We paid into Unemployment all our working lives (over 40 years for each of us). We were always so confident of our skills and work ethic that we never thought we would need it, but we were glad to pay, so that it would be there for those poor unfortunates who would. After all, do not the Gospels that remind us, we are our brother's keeper?

Thank Heaven Unemployment was there when we joined the ranks of those poor unfortunates. It has carried us through the nightmare of the past three years as our retirement funds and the equity in our home all evaporated thanks to the disastrous policies of the previous Republican administration, sending out endless resumes and cover letters (or worse, entering them into online job application limbo) and never even getting so much as an acknowledgement.

Regina: Don't be so smug. I am glad you are doing well. But no matter how many hours you work, your job will disappear when your employer discovers that it is in his best interest to get rid of you. When that happens, I am sure you will be first in line at the Unemployment office to sign up for this government program. Fr. Richard Rohr says, "Pray for one good humiliation each day." Nothing more humiliating than being booted out of the workforce in spite of years of solid effort and achievement.

We have taken a shock, but we will bounce back. And so will millions of Americans who have the helping hand of important government programs like Unemployment to get them through the tough times.

Life is unfair. Years ago, Americans made a pact: We will all contribute so that the less fortunate in our society can at least have a minimal level of subsistence. Our government, the only institution that can organize and coordinate the effort of all the people of the country, administers this process. I have always been happy to kick in, especially now that I find myself among those who are struggling to maintain that minimal level.

Now you can look at this two ways: You can say that the government is taking money away from me and giving it to a passel of ne'er do wells who don't deserve it. Or you can say that the American people, as a society, are acting on the Gospel message of charity as explained to us by Jesus Himself.

Your call.

Francis Gindhart | 4/28/2012 - 2:18pm
Only when a society is committed to good working conditions and wages sufficient to support family life can we begin to revive the 8-hour day with a wage structure based on it.   Today, the vast amount of unpaid labor beyond the 8-hour window is staggering, leaving the actual hourly wage a mirage.  And when it requires multiple wage earners with multiple jobs to amass what is needed to support a family, it is clear that something is very wrong.  One answer is to have wages reflect not just the labor market but the productivity returns that labor now rarely or never sees.  It is these productivity gains that have produced the immense income gap that is rapidly diminishing the middle class and leaving the bottom underpaid, unemployed or underemployed.  For those who insist that productivity gains belong only to capital and management, then society must use its taxing power to provide human dignity and family secutiry to those excluded from a civilized vork force.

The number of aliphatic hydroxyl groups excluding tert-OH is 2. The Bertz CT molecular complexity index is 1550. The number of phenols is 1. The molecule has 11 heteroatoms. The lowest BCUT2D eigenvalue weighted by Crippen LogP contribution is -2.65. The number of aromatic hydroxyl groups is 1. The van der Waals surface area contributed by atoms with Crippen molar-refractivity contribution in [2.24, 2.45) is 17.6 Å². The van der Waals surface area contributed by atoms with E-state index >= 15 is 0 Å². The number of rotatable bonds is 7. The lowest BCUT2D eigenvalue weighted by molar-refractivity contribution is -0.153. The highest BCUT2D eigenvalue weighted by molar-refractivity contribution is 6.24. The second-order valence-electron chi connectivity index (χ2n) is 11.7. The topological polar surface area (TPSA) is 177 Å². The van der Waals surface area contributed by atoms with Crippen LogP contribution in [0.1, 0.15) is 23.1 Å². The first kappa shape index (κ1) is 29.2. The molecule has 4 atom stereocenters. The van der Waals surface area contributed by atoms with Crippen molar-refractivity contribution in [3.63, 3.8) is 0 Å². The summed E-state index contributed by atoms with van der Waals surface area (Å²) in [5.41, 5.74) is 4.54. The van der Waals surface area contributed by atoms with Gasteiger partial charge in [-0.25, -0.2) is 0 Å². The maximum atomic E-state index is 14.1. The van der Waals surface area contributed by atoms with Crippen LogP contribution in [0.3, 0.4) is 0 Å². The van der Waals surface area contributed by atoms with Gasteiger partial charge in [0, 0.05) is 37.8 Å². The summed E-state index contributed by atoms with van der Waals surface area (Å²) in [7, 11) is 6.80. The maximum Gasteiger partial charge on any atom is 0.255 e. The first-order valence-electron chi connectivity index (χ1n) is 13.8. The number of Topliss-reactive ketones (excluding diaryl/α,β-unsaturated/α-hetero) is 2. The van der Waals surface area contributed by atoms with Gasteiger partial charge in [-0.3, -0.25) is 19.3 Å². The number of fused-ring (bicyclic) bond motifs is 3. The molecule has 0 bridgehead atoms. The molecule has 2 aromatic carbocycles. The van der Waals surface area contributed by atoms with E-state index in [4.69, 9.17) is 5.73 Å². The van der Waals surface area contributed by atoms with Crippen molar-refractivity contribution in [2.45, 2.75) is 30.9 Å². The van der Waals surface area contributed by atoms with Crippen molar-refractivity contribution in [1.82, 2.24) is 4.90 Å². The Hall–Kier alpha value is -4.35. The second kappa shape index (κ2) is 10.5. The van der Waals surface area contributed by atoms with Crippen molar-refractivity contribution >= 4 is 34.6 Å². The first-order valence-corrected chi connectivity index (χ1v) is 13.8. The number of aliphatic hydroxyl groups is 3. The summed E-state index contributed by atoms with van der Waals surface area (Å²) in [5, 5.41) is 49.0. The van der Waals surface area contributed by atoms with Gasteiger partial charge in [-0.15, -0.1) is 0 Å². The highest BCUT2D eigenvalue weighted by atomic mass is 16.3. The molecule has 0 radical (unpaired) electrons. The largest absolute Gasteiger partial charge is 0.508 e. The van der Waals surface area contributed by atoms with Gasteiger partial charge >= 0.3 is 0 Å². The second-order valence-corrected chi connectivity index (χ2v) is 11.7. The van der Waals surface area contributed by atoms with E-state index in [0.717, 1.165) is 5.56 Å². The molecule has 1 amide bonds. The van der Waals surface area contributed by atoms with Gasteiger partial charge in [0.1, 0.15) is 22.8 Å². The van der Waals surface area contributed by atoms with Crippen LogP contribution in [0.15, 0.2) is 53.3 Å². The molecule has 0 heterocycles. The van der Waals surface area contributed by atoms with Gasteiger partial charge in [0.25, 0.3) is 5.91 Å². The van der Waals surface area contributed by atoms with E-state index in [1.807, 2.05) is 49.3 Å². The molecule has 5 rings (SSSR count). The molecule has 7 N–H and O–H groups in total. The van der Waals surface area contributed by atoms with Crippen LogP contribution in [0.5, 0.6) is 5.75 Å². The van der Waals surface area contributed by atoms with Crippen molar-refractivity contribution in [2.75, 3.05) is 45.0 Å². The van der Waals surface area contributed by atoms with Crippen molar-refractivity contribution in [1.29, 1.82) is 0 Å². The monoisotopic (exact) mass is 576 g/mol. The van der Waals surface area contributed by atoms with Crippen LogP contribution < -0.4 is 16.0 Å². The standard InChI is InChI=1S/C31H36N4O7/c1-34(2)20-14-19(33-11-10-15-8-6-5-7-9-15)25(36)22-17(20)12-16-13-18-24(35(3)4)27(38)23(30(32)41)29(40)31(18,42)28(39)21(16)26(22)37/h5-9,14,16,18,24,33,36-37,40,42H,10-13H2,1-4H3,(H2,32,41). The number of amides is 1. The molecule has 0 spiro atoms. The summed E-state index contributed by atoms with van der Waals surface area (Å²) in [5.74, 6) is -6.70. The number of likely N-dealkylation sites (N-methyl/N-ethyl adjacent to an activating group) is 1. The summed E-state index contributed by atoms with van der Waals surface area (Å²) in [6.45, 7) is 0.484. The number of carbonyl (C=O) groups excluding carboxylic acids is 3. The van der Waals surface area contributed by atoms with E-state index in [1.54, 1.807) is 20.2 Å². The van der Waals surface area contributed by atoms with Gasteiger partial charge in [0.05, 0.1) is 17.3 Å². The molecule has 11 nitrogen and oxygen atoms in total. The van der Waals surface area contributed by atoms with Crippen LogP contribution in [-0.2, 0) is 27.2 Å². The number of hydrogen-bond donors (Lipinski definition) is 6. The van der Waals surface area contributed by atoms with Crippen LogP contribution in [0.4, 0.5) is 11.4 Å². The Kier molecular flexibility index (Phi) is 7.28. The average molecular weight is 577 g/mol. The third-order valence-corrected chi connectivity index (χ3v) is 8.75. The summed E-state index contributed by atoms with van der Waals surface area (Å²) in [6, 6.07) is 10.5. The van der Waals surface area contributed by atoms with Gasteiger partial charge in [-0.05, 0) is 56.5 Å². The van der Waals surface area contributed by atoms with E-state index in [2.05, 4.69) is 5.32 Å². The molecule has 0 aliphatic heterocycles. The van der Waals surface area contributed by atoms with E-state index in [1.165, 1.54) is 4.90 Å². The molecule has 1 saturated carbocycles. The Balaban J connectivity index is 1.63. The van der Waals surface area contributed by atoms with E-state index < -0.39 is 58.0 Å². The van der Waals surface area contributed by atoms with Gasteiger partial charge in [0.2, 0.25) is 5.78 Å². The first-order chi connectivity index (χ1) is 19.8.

Anne Chapman | 4/28/2012 - 2:04pm
The "ascendancy" of the independent contractor, "flex time" and virtual offices are not all bad.  I became a  an independent contractor in order to achieve a work-family balance that was not achievable any other way. With young children at home, a 2 hour RT commute each day, a 9 hour office day (1 hour required for lunch), and little or no flexibility as to times, I decided that something had to give.  Becoming an independent contractor worked for us because we did have one salaried worker (with health insurance benefits). As the primary person in charge of children and home, I found that the flexibility of hours and working primarily from home allowed me to continue to pursue my career interests without having to put aside my desire to be home when my children were home and to have a schedule that allowed me to be a room parent, field trip chaperone, and chauffeur to after-school and weekend activities. I wouldn't have missed it for anything, but I couldn't have done it without being an independent contractor. In addition, since I worked mostly from home (occasional office meetings), I did not add another car to the congestion. I often worked at night after kids were in bed, and sometimes on weekends.   More people could have both a career and more family time if employers were willing to extend the option of virtual work to more employees whose primary tools are computers and telephones.